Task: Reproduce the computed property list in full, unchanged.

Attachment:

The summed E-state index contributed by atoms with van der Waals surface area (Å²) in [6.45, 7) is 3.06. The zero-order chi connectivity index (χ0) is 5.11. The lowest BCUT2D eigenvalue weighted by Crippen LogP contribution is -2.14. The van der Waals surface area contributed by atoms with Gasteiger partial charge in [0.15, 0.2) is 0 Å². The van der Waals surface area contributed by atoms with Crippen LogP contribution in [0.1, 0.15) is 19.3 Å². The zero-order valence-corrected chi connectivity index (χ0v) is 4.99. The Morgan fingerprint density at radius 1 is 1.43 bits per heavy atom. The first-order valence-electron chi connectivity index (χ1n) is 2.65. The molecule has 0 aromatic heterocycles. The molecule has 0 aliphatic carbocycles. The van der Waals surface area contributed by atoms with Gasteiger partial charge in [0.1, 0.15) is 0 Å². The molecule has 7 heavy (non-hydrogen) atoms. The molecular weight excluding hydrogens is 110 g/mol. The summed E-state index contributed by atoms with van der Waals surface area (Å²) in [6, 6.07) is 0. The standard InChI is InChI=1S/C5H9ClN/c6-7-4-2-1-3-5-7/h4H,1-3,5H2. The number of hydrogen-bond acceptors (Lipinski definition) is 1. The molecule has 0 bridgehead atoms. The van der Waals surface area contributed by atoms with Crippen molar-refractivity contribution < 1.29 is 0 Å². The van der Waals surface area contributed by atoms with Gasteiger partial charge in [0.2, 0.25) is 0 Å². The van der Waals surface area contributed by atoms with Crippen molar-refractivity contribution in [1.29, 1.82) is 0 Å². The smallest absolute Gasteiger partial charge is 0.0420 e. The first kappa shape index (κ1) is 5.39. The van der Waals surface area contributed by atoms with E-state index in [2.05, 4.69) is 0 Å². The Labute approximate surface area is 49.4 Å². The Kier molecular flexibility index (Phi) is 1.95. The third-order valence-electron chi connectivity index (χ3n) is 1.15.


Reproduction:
The summed E-state index contributed by atoms with van der Waals surface area (Å²) in [6.45, 7) is 3.06. The zero-order chi connectivity index (χ0) is 5.11. The lowest BCUT2D eigenvalue weighted by Crippen LogP contribution is -2.14. The van der Waals surface area contributed by atoms with Gasteiger partial charge in [0.15, 0.2) is 0 Å². The van der Waals surface area contributed by atoms with Crippen LogP contribution in [0.1, 0.15) is 19.3 Å². The zero-order valence-corrected chi connectivity index (χ0v) is 4.99. The Morgan fingerprint density at radius 1 is 1.43 bits per heavy atom. The first-order valence-electron chi connectivity index (χ1n) is 2.65. The molecule has 0 aromatic heterocycles. The molecule has 0 aliphatic carbocycles. The van der Waals surface area contributed by atoms with Gasteiger partial charge in [0.1, 0.15) is 0 Å². The molecule has 7 heavy (non-hydrogen) atoms. The molecular weight excluding hydrogens is 110 g/mol. The summed E-state index contributed by atoms with van der Waals surface area (Å²) in [6, 6.07) is 0. The standard InChI is InChI=1S/C5H9ClN/c6-7-4-2-1-3-5-7/h4H,1-3,5H2. The number of hydrogen-bond acceptors (Lipinski definition) is 1. The molecule has 0 bridgehead atoms. The van der Waals surface area contributed by atoms with Crippen molar-refractivity contribution < 1.29 is 0 Å². The van der Waals surface area contributed by atoms with Gasteiger partial charge in [0.2, 0.25) is 0 Å². The van der Waals surface area contributed by atoms with Crippen molar-refractivity contribution in [1.29, 1.82) is 0 Å². The smallest absolute Gasteiger partial charge is 0.0420 e. The first kappa shape index (κ1) is 5.39. The van der Waals surface area contributed by atoms with E-state index in [2.05, 4.69) is 0 Å². The Labute approximate surface area is 49.4 Å². The Kier molecular flexibility index (Phi) is 1.95. The third-order valence-electron chi connectivity index (χ3n) is 1.15.